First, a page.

Season wrap up: Spring pow and good times at Rainbow

When I first told people in Australia I was heading to New Zealand in mid August, a lot of folks asked if that wasn't a bit too late. Having skied here a few seasons now, that didn't occur to me at all. But I guess if you're used to Canada or North America then I suppose turning up in the last month of winter is a bit strange.

Not so in New Zealand. Admittedly, I've only been here a few years, but in my experience the month that usually turns out the best skiing is September - and that's not just spring corn. September regularly brings good dumps of quality powder and the bluebird conditions that follow those storms mean that often there's good skiing for days (especially with some local knowledge).

This year was no different. There was a bit of powder skiing in mid August, but things didn't really fire up until a month later. Mid September had a epic midweek powder day in the Craigieburns, followed by more snow for the weekend, then some warm unsettled weather and a few more powder days to bring us into October. A bunch of club fields shut up shop after the extended period of high pressure we had during August and early September and conditions were so good they rounded up their staff and reopened.

The real suprise story for the winter was Rainbow - a little commercial field near Nelson at the top of the South Island. Even in a bad winter, there's always one field that seems to deliver. Last year it was Ohau. Everyone else was madly shovelling snow onto their tow lines to stay open and Ohau was racking up days and days of powder skiing. This year it was Rainbow. Most of the storms that hit elsewhere were too warm, starting with rain and then changing to snow (or just staying with rain, if the universe was feeling particularly sour). Rainbow, on the other hand, just kept getting snow. At the start of October Broken River got maybe 20mm of rain with 7cm of snow on top (which, I should point out, skied pretty well). Rainbow decided to keep things simple and somehow arranged for 45cm of dry pow. I don't know what the locals were all doing on Saturday, but when I arrived on Sunday and there were still a bunch of untracked lines.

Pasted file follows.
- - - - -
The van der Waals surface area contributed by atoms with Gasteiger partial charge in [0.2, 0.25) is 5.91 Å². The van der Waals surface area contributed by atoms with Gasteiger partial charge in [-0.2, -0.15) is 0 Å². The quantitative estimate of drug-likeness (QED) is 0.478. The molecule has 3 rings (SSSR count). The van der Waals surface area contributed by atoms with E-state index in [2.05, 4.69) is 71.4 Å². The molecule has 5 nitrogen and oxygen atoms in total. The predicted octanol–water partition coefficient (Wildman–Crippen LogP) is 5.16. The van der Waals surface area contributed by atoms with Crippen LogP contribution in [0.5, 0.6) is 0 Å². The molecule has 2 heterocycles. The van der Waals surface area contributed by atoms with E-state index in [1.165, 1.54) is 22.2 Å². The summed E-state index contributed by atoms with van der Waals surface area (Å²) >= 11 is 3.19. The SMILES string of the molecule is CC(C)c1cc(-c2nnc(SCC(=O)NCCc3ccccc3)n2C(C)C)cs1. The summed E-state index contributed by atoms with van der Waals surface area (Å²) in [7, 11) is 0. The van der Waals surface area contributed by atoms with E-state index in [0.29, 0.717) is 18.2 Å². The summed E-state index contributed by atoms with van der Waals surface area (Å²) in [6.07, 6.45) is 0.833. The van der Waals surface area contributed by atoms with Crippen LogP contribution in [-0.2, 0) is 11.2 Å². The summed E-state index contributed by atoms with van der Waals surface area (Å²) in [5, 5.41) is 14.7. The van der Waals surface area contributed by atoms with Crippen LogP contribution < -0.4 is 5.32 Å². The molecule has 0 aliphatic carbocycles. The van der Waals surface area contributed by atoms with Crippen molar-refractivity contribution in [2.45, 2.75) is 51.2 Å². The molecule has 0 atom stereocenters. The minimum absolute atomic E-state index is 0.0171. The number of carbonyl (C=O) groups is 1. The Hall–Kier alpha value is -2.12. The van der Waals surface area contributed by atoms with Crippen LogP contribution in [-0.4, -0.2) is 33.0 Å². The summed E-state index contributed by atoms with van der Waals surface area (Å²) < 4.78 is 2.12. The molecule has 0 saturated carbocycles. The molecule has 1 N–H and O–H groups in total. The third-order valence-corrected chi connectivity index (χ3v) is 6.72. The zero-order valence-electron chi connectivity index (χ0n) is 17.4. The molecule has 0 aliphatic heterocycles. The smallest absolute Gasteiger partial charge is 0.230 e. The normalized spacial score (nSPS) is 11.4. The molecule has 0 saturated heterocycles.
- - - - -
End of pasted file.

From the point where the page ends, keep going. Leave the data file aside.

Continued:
The warm, sunny October days have prompted most people to turn their minds to other things, so the season here is drawing to a close. There's still snow up high, but the weather at the moment is alternating between warm clear days and furious storms (the Mt Cook area got 1.5m of snow at altitude in 48 hours last week). With any luck that will fill in the glaciers for some ski touring, but it makes for some difficult conditions right now.

I'll be hoping to sneak up some peaks in the next few weeks before I head back to Australia and then on to Japan. Still looking forward to getting the Kingswood into some seriously deep snow. And tree skiing! And ramen!

Hope to see you guys over there!

2 is better than 1

OK, I know what you're thinking: Surely John isn't about to make some vapid contribution to the "skiing vs. snowboarding" or even "skiing vs. monoskiing" debate. That argument got stale at about the same time as grunge music.

Don't worry. I really don't care how you get down the hill provided you're having a good time. Instead, this is a story of love, of loss, and of new love.

My first pair of skis were Karhu Kodiaks, 80mm underfoot, traditional camber, and lightweight capped construction. When I bought them in Australia (along with a pair of boots a full two sizes too big) I thought they were the bees knees. "Everyone will be impressed by my wide and powerful skis", I thought to myself as I packed my bags for Chamonix.

Instead, everyone in Chamonix had wider and longer skis than me except the hordes of English tourists who stuck to the groomed runs. There were only two things about me that impressed anyone on that trip: My determination to keep skiing despite my complete lack of ability, and a bruise that I got on my butt after sliding 70m or so down some steep ice into a rock. It was a fine bruise indeed.

And yet I persisted with my Karhus. By the time I made it to Canada a few years later they were held together mostly with Ptex and epoxy resin, and they had developed a miraculous ability to feel chattery and unstable at all speeds in all snow conditions. I was working in a little ski shop named Powderhound in Rossland and my boss suggested I get a pair of 176cm Kastle BMX 108s. We didn't have a pair in the shop and I'd never even seen them, but the Kastle rep was offering a good deal so I nervously ordered some.

Going from 80mm to 108mm underfoot was intimidating, and the skis were much stiffer and heavier than my old Karhus. I mounted them up in the back of the shop one evening in January 2012 and took them to the hill the next day.